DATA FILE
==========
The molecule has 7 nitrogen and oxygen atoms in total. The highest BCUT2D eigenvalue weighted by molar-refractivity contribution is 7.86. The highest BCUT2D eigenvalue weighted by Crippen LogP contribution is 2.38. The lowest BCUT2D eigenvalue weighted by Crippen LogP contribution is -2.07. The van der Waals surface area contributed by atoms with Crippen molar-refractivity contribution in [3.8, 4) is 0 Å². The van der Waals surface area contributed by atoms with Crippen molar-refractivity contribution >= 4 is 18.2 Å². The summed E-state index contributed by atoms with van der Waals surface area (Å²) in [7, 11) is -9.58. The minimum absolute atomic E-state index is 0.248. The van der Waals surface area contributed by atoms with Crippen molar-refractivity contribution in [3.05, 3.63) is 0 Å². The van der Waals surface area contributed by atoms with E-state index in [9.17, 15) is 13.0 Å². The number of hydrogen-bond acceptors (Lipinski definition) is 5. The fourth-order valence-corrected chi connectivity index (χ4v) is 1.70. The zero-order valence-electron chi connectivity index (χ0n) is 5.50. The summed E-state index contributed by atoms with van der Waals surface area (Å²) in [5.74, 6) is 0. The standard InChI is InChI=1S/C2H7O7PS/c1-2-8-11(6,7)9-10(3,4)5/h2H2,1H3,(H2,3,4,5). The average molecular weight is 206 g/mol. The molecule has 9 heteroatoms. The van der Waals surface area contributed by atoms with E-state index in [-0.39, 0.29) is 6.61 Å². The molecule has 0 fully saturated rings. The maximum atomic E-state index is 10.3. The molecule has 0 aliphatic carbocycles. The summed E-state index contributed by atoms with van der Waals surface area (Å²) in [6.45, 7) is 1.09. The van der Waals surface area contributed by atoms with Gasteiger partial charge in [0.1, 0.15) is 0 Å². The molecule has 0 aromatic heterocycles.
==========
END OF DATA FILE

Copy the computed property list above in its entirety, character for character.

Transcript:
The molecule has 7 nitrogen and oxygen atoms in total. The highest BCUT2D eigenvalue weighted by molar-refractivity contribution is 7.86. The highest BCUT2D eigenvalue weighted by Crippen LogP contribution is 2.38. The lowest BCUT2D eigenvalue weighted by Crippen LogP contribution is -2.07. The van der Waals surface area contributed by atoms with Crippen molar-refractivity contribution in [3.8, 4) is 0 Å². The van der Waals surface area contributed by atoms with Crippen molar-refractivity contribution >= 4 is 18.2 Å². The summed E-state index contributed by atoms with van der Waals surface area (Å²) in [7, 11) is -9.58. The minimum absolute atomic E-state index is 0.248. The van der Waals surface area contributed by atoms with Crippen molar-refractivity contribution in [3.05, 3.63) is 0 Å². The van der Waals surface area contributed by atoms with E-state index in [9.17, 15) is 13.0 Å². The number of hydrogen-bond acceptors (Lipinski definition) is 5. The fourth-order valence-corrected chi connectivity index (χ4v) is 1.70. The zero-order valence-electron chi connectivity index (χ0n) is 5.50. The summed E-state index contributed by atoms with van der Waals surface area (Å²) in [5.74, 6) is 0. The standard InChI is InChI=1S/C2H7O7PS/c1-2-8-11(6,7)9-10(3,4)5/h2H2,1H3,(H2,3,4,5). The average molecular weight is 206 g/mol. The molecule has 9 heteroatoms. The van der Waals surface area contributed by atoms with E-state index in [-0.39, 0.29) is 6.61 Å². The molecule has 0 fully saturated rings. The maximum atomic E-state index is 10.3. The molecule has 0 aliphatic carbocycles. The summed E-state index contributed by atoms with van der Waals surface area (Å²) in [6.45, 7) is 1.09. The van der Waals surface area contributed by atoms with Gasteiger partial charge in [0.1, 0.15) is 0 Å². The molecule has 0 aromatic heterocycles.